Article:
Episode 3: The Power Of Free Compels You

Everyone loves free. There’s something truly magical about getting something that you value for free and the feeling seems universal.

In another post I’ll talk about why we feel indebted when we get something for free, but for now, I want to focus on the feeling of free. If we want it; we take it. It’s almost like a compulsion; a quick little burst of joy like the pure thought of a child. Here is a thing I wish to possess, and with no effort at all, I simply can possess it. Pure joy. Let me take you on a mind-journey to that feeling.

Imagine I walk up to your desk right now and place in front of you a delicate piece of your favorite candied dessert in the entire world, carefully wrapped in a small square of brown paper wrapper. It sits there perfectly. You reach down, pick it up, and eat it, savoring every second. Is it indulgent chocolate? Smooth and silky dairy crème? Lush strawberry? Fluffy sponge cake?

I encourage you to rate your feelings of joy on a scale of 1-10. Now clear your mind of that fun escape. Picture a paper clip on some sand. Okay, clear? Let’s go on another mind journey.

Imagine I walk up to your desk right now and place in front of you a delicate piece of your favorite candy in the entire world, carefully wrapped in a small square of brown paper wrapper. It sits there perfectly. I look at you and say: “Hi, I am selling this piece of candy. It’s small so I’m going to charge you $.01. If you’d like to purchase it, I only take cash. However, I see that you have a small stack of pennies on your desk so change should be no problem. Would you like to purchase it?”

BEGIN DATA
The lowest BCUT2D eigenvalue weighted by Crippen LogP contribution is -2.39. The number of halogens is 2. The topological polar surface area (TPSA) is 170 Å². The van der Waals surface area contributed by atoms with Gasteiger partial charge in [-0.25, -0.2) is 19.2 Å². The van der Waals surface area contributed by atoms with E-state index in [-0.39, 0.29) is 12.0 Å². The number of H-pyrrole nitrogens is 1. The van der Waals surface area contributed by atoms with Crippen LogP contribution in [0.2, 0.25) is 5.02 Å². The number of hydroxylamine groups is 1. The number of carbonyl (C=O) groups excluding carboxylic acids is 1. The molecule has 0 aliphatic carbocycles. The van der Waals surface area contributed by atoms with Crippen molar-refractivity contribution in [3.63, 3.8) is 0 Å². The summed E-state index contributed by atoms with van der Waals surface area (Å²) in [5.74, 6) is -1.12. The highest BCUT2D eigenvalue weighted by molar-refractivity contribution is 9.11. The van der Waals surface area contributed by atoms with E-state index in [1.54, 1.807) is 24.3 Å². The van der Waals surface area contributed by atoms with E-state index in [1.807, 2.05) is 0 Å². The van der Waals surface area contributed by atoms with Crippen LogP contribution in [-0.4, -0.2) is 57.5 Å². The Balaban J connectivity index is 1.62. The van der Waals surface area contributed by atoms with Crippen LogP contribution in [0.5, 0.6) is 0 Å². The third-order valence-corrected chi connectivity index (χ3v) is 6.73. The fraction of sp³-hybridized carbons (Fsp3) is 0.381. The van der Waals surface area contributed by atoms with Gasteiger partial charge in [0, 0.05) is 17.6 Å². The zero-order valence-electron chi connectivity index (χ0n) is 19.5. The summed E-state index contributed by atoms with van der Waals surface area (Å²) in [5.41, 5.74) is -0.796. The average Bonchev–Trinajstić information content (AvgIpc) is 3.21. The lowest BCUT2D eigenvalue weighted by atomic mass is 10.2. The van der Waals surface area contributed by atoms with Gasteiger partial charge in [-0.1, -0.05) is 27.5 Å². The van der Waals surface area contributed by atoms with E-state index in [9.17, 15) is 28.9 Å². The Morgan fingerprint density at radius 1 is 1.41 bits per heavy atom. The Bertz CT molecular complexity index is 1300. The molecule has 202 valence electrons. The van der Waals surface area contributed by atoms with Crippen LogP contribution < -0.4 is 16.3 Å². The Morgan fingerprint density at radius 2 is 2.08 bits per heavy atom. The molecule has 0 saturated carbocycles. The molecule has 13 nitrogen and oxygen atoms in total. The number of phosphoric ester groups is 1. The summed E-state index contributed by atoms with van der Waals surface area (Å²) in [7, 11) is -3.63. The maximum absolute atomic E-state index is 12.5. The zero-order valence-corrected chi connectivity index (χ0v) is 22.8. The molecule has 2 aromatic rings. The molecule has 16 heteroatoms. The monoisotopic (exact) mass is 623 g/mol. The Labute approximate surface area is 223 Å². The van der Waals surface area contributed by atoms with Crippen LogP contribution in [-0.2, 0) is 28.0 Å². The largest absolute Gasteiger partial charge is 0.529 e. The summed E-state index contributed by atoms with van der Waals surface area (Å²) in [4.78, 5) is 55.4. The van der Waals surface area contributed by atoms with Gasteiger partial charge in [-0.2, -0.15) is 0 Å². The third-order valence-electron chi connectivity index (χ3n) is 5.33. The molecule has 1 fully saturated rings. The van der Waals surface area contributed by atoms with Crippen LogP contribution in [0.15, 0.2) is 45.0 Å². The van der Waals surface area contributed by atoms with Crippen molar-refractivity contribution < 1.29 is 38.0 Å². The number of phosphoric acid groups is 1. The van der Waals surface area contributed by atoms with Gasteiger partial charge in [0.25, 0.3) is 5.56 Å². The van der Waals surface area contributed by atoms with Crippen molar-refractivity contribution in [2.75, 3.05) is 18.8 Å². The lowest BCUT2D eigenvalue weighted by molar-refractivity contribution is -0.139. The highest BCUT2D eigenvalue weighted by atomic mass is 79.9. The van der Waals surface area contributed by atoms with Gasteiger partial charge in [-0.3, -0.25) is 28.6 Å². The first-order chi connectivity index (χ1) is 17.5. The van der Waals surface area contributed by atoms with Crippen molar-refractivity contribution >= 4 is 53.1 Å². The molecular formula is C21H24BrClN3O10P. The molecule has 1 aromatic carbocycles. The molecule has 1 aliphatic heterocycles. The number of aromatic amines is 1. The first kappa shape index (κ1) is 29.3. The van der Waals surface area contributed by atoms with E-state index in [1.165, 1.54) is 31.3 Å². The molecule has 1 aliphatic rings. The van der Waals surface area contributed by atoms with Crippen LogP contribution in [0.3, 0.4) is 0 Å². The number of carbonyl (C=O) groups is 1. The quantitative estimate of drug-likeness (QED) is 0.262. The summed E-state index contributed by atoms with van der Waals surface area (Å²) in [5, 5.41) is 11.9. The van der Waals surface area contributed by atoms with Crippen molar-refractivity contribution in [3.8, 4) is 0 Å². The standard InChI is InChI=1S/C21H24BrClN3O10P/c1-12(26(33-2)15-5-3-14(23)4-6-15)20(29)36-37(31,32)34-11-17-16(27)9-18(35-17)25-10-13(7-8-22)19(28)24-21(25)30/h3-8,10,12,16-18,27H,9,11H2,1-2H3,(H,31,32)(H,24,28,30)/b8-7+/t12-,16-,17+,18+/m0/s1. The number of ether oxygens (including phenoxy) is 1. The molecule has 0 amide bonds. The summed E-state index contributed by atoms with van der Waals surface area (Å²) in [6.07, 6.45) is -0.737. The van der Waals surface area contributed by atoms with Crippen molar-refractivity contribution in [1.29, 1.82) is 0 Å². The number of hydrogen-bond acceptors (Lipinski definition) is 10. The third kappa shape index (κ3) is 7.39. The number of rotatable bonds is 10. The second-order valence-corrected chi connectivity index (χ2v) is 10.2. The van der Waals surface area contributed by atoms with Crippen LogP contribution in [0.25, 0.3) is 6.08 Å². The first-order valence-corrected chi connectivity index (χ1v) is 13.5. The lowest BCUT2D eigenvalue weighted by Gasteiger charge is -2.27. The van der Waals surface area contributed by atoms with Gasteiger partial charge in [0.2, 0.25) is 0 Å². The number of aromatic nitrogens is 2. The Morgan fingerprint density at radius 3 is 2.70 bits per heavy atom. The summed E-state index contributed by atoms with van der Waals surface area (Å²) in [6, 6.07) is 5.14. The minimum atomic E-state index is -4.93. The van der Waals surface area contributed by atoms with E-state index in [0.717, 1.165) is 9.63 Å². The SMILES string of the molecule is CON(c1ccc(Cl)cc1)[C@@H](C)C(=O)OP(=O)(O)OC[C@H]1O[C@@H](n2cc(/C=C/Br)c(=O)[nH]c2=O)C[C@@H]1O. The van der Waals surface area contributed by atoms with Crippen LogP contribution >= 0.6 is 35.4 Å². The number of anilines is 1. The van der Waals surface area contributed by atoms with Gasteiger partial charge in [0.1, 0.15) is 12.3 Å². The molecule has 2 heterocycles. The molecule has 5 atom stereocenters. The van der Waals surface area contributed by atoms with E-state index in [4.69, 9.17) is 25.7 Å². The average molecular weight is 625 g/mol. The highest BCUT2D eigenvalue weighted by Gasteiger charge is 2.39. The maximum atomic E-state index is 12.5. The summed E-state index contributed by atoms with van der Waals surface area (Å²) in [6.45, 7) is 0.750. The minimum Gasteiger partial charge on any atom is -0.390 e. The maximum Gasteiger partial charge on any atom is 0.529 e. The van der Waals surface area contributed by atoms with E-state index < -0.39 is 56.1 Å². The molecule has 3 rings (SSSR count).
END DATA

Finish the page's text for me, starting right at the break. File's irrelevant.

Think about your decision. Would you pay a penny for the candy? How are you feeling? Are you feeling joy? Even if you did decide to purchase the candy and eat it, which would be amazing, I bet the feeling of pure joy about the transaction was lost or at least greatly diminished. If there was joy it felt different somehow. It was less pure joy and more the happiness and satisfaction of getting a good deal.

To us humans, free feels different somehow, and sure enough, it causes us to act differently too.

In Zero as a Special Price: The True Value of Free Products, a research paper by Shampanier, Mazar, and Ariely, the researchers explored different people’s reaction to encountering free with a series of clever experiments.

Subjects were given a choice between two pieces of chocolate. One was “cheap” (Hershey’s), the other was “expensive” (Lindt or Ferrero Rocher).  The experimenters played around with offering different prices to different people. Importantly, the expensive chocolate was always exactly more ($.25 more in the first experiment) than the cheap offering.

Here are the results:

The column on the left entitled “2 & 27” shows what happened when the researchers set the prices at $.02 for the Hershey’s bar and $.27 for the Ferrero Rocher. 45% chose the cheaper Hershey’s, 40% chose the more expensive Ferrero, and 15% chose nothing.

The column in the middle has the results for when the prices were $.01, and $.26. The results are about the same with a little bit of variance which is expected. The difference in price is still $.25 between the two candies.